I recently took a tour around Leinster House, the Dublin home of Ireland’s Parliament. It seemed to have many features that echoed its historic links with the Palace of Westminster but none of Westminster’s idiosyncrasies. Then I discovered that since 1998, when modernisation fever struck, even Westminster has been purged of much of its quirkiness. But not entirely.
First the casualties. The opera hats have gone. Before 1998 if a Member of Parliament wished to raise a point of order during a division he had to do so ‘seated and covered’. At all other times an MP must stand to speak. That’s why, if you watch a televised debate, they’re up and down like meerkats with haemorrhoids trying to catch the Speaker’s eye. ‘Covered’ meant wearing a hat, and for that purpose two collapsible top hats were kept in the Commons’ chamber, to be passed hastily along the benches to whichever MP required ‘covering’ before he could raise a point of order.
I’ve searched in vain for a photograph. I wonder what happened to those redundant opera hats. I did enquire at the Commons' Information Office but they didn’t get back to me. I guess it wasn’t the most urgent enquiry of the week.
Eating is now prohibited in the Chamber though this wasn't always the case. In the 18th century MPs would crack nuts and suck oranges and leave the debris behind them, much appreciated by the resident vermin (of which, more anon). Nowadays the problem must be getting MPs to turn their phones and pagers to Vibrate.
‘I spy Strangers’ has been hollered for the last time. The public gallery is now rarely closed. And what used to be the Strangers’ Cafeteria is now called The Terrace Café, which sounds much more appealing. Espresso macchiato instead of tea and buns? The Strangers’ Bar lives on, and the Strangers' Dining Room, and why not? Parliament can do its business efficiently without rearranging all the furniture.
So no swords, not now, not ever, and there is still a non-negotiable proscription against wearing armour. Just so you know.
When the House rises, often at an ungodly hour, the Doorkeeper still calls, ‘Who goes home?’ though it apparently sounds more like ‘Hooooome?’ This is a revealing relic. It dates from a time when Westminster was a dangerous place, the haunt of cut-throats and footpads. It was safer for MPs to leave the building in groups, and for those who lived on the Surrey side of the river, there was also the possibility of splitting the cost of a ferryman. Rather like sharing a taxi today.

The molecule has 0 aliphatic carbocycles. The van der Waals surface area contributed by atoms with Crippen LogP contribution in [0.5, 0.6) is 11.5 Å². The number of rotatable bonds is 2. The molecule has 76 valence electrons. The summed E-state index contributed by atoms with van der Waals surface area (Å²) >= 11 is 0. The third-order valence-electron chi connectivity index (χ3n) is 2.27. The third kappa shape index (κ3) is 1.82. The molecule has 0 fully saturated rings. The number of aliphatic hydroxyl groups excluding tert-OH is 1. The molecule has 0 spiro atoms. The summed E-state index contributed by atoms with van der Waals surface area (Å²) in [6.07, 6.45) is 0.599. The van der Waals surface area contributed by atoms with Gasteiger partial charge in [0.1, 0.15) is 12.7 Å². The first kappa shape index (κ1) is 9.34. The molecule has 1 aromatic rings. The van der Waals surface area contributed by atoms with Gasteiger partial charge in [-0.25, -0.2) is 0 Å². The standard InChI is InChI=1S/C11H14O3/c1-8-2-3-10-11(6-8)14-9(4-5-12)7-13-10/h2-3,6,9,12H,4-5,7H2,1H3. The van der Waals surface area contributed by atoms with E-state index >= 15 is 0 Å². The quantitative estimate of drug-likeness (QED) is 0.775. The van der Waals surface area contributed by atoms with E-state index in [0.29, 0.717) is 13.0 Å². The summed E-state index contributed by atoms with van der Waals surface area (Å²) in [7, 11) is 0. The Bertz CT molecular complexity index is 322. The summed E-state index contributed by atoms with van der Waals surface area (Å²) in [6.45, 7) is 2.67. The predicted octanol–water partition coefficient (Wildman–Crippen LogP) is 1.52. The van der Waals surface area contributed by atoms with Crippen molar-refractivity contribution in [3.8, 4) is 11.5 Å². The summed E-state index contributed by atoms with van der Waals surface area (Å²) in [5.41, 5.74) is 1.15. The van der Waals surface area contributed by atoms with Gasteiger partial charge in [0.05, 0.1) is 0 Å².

Finally, no account of the oddities of Parliament would be complete without mentioning its non-human members. The story that Charles II obtained an exemption from the general ban on dogs so his beloved spaniels could accompany him to Parliament is apocryphal. Blind MP David Blunkett’s succession of guide dogs have had the place to themselves.
The Palace of Westminster used to have a falconer on the payroll but that work is now put out to tender. A self-employed falconer brings in his Harris hawk on an As Required basis. His mission: to encourage the pestilential pigeons to... relocate.
Vermin - no jokes, please - have always been a problem in the Palace of Westminster, as in any old, riverside building. The Parliamentary Estates Directorate keeps a monthly record of Mouse Sightings. Moth Sightings are also recorded. Somewhat surprisingly there is no register of Rat Sightings. Perhaps the humans aren’t expected to distinguish a small rat from a big mouse. You’d think they’d employ a cat but whenever the matter has been raised - ‘given full and proper consideration’ is the actual phrase, it has been rejected on the grounds of ‘clear practical and technical difficulties’. Perhaps the cat food bill would have implications for the snuff budget.